Critical approaches to civic leadership and professionalism would require significant re- examination of research agendas, curriculum, and intent of practice. Critical approaches to civic leadership and professionalism would presume a theory of change, not anchored to filling existing deficits. Instead, critical approaches to civic leadership and professionalism would cultivate the types of skills, knowledge, and habits that can be used to remake troubled systems, organizations, and institutions. The theming process highlights the need for our field to distinguish the basis and justification between traditional and critical approaches with our community partners. Furthermore, the results of this dialogue begin to surface larger implications when community engagement and civic professionalism is connected primarily to social and emergency services. If a student’s civic professionalism experience is limited to responding to emergency needs, there is never really an opportunity to examine systems that produce the need for emergency services in the first place. The inability to see beyond traditional approaches to civic leadership and civic professionalism might help explain why students and community approach this work from primarily a charity lens (see Boyle-Baise & Langford, 2004; Mitchell, 2007). Future research and practice needs to explore how leadership educators can engage community in more complex conversations on the relationship between traditional and critical approaches to civic leadership.
Understanding how stakeholders distinguish between critical and traditional forms of civic leadership and professionalism is paramount in understanding the purpose of our field. The instances from our dialogue indicate the many participants viewed and understood civic leadership and professionalism primarily from a process perspective. Process interpretations of civic leadership and professionalism were seen in how participants discussed and thought about the curriculum, teaching methods, experiential learning opportunities, and overall goals of a liberal arts and humanities education that included civic leadership education components. We developed two primary orientations to understand the location of civic dialogue instances within the traditional process space. We interpret the civic dialogue instances as also highlighting an anxiety around how values relate to the larger project of civic leadership education and development.
Process, in many ways, can be discussed, framed, and considered from a value-neutral perspective. Our field notes capture a range of ways participants were comfortable discussing process from a value-neutral and value-less perspective. However, process discussions from a substantive perspective seemed to be missing from our civic dialogue. The aversion to values can be connected to a general inability of the field to recognize and accommodate political contestation. Political contestation refers to a space in which reasonable people could disagree on the actual meaning of specific values and process of democratic engagement and civic leadership. Creating the capacity to handle political contestation will be the only way to more effectively consider and outline relevant values of civic leadership and professionalism.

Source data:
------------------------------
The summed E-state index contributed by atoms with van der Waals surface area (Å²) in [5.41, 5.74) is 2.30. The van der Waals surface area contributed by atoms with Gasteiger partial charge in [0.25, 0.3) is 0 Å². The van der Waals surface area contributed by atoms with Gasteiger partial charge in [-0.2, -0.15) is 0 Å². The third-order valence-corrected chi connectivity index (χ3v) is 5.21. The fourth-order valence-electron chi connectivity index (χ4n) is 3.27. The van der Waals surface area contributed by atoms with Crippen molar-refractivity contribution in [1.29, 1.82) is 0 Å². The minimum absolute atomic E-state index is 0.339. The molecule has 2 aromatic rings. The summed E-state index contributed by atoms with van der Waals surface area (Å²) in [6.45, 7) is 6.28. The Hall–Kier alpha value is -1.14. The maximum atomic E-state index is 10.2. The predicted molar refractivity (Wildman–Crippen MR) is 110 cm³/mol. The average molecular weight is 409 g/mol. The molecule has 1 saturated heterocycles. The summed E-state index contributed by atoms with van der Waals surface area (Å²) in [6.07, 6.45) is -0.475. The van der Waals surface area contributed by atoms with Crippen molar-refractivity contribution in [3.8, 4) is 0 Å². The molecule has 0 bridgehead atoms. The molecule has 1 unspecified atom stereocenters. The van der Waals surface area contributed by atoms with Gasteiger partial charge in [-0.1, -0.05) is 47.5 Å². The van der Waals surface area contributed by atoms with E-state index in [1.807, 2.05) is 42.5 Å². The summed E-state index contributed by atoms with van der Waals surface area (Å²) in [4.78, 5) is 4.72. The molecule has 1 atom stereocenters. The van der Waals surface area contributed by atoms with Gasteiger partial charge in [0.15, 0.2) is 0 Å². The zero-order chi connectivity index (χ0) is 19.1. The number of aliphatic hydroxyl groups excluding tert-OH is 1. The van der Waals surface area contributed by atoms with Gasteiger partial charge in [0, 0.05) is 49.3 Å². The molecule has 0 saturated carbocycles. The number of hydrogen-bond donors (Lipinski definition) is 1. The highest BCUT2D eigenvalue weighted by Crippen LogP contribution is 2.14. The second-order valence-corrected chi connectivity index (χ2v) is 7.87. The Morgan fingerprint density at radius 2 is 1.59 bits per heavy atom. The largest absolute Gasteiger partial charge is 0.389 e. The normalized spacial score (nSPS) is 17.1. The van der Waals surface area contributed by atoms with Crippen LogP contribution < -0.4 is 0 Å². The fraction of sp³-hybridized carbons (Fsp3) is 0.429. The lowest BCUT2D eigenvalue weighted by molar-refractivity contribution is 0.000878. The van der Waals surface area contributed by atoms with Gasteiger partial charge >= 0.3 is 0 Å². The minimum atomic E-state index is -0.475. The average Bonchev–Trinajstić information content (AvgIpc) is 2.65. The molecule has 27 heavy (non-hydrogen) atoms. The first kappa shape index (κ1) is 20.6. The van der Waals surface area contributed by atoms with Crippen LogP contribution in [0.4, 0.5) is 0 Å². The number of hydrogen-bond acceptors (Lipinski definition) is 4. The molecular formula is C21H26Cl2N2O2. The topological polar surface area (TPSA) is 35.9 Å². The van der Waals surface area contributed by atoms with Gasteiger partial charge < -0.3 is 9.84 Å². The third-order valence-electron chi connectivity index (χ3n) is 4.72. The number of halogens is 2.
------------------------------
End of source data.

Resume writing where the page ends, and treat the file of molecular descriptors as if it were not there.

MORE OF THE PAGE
The results of this study call for an examination of the intended outcomes of leadership education and the liberal arts. If a critical approach to civic engagement and liberal education were embraced, along with space for political contestation, educators and students might be empowered to question the causes and structures of societal deficits and engage in our
communities in ways that produce positive and lasting change. This would move civic engagement beyond public service to examining structures, questioning the status quo, and involvement in political action that addresses the causes of existing deficits and leads to positive and lasting community change.
The 21st century will be challenging for both higher education and the field of civic leadership education. The traditional role and understanding of higher education and civic leadership will need to evolve in order to respond to societal needs and changes. A key element of any change or reform effort is that it is completed intentionally.
Without critical examination and intentional reform the public relevance of knowing, understanding and experiencing will slowly decline. The liberal arts and humanities are a fundamental element of understanding the world in which we live and imagine what the world might be. In fact, it can be argued that understandings of oppression and understandings of how the world needs to change often occurs while studying the liberal arts, humanities, and social sciences.
Continuing to consider how civic leadership education and development can extend from the liberal arts, humanities, and social sciences will help prepare students to be conscious and active citizens. Efforts to protect a space for civic leadership and civic professionalism are essential for our society to respond to the social, political, economic, cultural, and environmental challenges of the 21st century.
Boyle-Baise, M., & Langford, J. (2004). There are children here: Service learning for social Justice. Equity and Excellence in Education, 37(1), 55-66.